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Journal of Computational and Applied Mathematics 122 (2000) 81â€“147

www.elsevier.nl/locate/cam

Scalar Levin-type sequence transformations

Herbert H.H. Homeier âˆ—; 1

Institut fur Physikalische und Theoretische Chemie, Universitat Regensburg, D-93040 Regensburg, Germany

Received 7 June 1999; received in revised form 15 January 2000

Abstract

Sequence transformations are important tools for the convergence acceleration of slowly convergent scalar sequences

or series and for the summation of divergent series. The basic idea is to construct from a given sequence {{sn }} a

new sequence {{sn }} = T({{sn }}) where each sn depends on a Ã¿nite number of elements sn1 ; : : : ; snm . Often, the sn

are the partial sums of an inÃ¿nite series. The aim is to Ã¿nd transformations such that {{sn }} converges faster than (or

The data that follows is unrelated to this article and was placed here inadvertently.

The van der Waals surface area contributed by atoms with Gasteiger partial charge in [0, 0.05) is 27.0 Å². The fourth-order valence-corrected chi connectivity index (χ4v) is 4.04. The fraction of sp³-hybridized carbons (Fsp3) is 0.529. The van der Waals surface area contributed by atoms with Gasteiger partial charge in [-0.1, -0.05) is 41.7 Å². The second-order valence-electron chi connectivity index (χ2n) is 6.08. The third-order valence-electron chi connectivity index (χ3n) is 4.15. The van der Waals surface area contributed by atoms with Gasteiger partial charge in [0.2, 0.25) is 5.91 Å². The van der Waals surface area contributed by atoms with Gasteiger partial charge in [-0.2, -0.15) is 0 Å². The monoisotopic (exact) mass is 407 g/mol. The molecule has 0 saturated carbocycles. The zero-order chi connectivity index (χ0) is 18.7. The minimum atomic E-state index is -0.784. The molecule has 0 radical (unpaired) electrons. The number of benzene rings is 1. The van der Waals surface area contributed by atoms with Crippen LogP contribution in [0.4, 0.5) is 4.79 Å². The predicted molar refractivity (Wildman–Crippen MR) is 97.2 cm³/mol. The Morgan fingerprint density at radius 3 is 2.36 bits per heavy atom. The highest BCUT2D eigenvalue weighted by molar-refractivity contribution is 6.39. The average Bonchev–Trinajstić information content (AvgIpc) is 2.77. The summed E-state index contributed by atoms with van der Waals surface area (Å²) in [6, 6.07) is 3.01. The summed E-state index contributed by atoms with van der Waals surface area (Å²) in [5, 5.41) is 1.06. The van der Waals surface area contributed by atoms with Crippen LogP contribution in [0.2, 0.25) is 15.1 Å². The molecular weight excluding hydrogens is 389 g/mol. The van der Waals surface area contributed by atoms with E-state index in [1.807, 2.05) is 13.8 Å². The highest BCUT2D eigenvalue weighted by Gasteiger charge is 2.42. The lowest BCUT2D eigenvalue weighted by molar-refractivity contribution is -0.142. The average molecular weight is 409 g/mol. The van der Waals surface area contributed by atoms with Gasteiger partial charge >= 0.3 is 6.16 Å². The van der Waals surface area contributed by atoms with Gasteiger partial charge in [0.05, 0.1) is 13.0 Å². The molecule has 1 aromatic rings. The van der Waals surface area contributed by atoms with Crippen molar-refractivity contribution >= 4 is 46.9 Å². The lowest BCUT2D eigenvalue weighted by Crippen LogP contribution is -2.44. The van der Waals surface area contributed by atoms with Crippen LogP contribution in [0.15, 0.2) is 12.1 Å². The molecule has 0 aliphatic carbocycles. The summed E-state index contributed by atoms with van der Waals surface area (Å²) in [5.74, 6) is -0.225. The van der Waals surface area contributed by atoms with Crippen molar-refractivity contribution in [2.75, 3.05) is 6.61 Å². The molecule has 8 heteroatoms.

sums) {{sn }}. Transformations T({{sn }}; {{!n }}) that depend not only on the sequence elements or partial sums sn

but also on an auxiliary sequence of the so-called remainder estimates !n are of Levin-type if they are linear in the sn ,

and nonlinear in the !n . Such remainder estimates provide an easy-to-use possibility to use asymptotic information on

the problem sequence for the construction of highly e cient sequence transformations. As shown Ã¿rst by Levin, it is

possible to obtain such asymptotic information easily for large classes of sequences in such a way that the !n are simple

functions of a few sequence elements sn . Then, nonlinear sequence transformations are obtained. Special cases of such

Levin-type transformations belong to the most powerful currently known extrapolation methods for scalar sequences and

series. Here, we review known Levin-type sequence transformations and put them in a common theoretical framework.